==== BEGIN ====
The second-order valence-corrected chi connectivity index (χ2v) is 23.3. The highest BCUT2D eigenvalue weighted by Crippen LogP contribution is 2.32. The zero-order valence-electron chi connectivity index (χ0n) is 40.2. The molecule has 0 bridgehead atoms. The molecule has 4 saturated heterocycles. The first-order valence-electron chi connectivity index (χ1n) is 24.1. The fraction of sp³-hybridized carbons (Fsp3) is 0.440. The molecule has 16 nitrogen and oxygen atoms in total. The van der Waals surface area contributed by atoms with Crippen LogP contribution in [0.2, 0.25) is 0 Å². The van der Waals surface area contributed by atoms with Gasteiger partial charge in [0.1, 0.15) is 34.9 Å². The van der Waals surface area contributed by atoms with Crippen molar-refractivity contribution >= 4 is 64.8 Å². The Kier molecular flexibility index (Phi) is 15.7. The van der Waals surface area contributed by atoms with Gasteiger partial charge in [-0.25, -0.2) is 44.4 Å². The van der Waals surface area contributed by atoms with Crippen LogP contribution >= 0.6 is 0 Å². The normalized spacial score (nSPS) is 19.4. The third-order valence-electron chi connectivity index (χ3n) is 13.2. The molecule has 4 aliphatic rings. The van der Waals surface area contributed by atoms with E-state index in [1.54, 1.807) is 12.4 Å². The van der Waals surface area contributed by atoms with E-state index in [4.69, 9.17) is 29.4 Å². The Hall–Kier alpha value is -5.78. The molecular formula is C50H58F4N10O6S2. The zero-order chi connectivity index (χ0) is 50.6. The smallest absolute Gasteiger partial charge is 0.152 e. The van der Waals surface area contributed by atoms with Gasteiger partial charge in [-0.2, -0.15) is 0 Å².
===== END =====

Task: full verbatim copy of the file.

The second-order valence-corrected chi connectivity index (χ2v) is 23.3. The highest BCUT2D eigenvalue weighted by Crippen LogP contribution is 2.32. The zero-order valence-electron chi connectivity index (χ0n) is 40.2. The molecule has 0 bridgehead atoms. The molecule has 4 saturated heterocycles. The first-order valence-electron chi connectivity index (χ1n) is 24.1. The fraction of sp³-hybridized carbons (Fsp3) is 0.440. The molecule has 16 nitrogen and oxygen atoms in total. The van der Waals surface area contributed by atoms with Crippen LogP contribution in [0.2, 0.25) is 0 Å². The van der Waals surface area contributed by atoms with Gasteiger partial charge in [0.1, 0.15) is 34.9 Å². The van der Waals surface area contributed by atoms with Crippen molar-refractivity contribution >= 4 is 64.8 Å². The Kier molecular flexibility index (Phi) is 15.7. The van der Waals surface area contributed by atoms with Gasteiger partial charge in [-0.25, -0.2) is 44.4 Å². The van der Waals surface area contributed by atoms with Crippen LogP contribution >= 0.6 is 0 Å². The normalized spacial score (nSPS) is 19.4. The third-order valence-electron chi connectivity index (χ3n) is 13.2. The molecule has 4 aliphatic rings. The van der Waals surface area contributed by atoms with E-state index in [1.54, 1.807) is 12.4 Å². The van der Waals surface area contributed by atoms with E-state index in [4.69, 9.17) is 29.4 Å². The Hall–Kier alpha value is -5.78. The molecular formula is C50H58F4N10O6S2. The zero-order chi connectivity index (χ0) is 50.6. The smallest absolute Gasteiger partial charge is 0.152 e. The van der Waals surface area contributed by atoms with Gasteiger partial charge in [-0.2, -0.15) is 0 Å².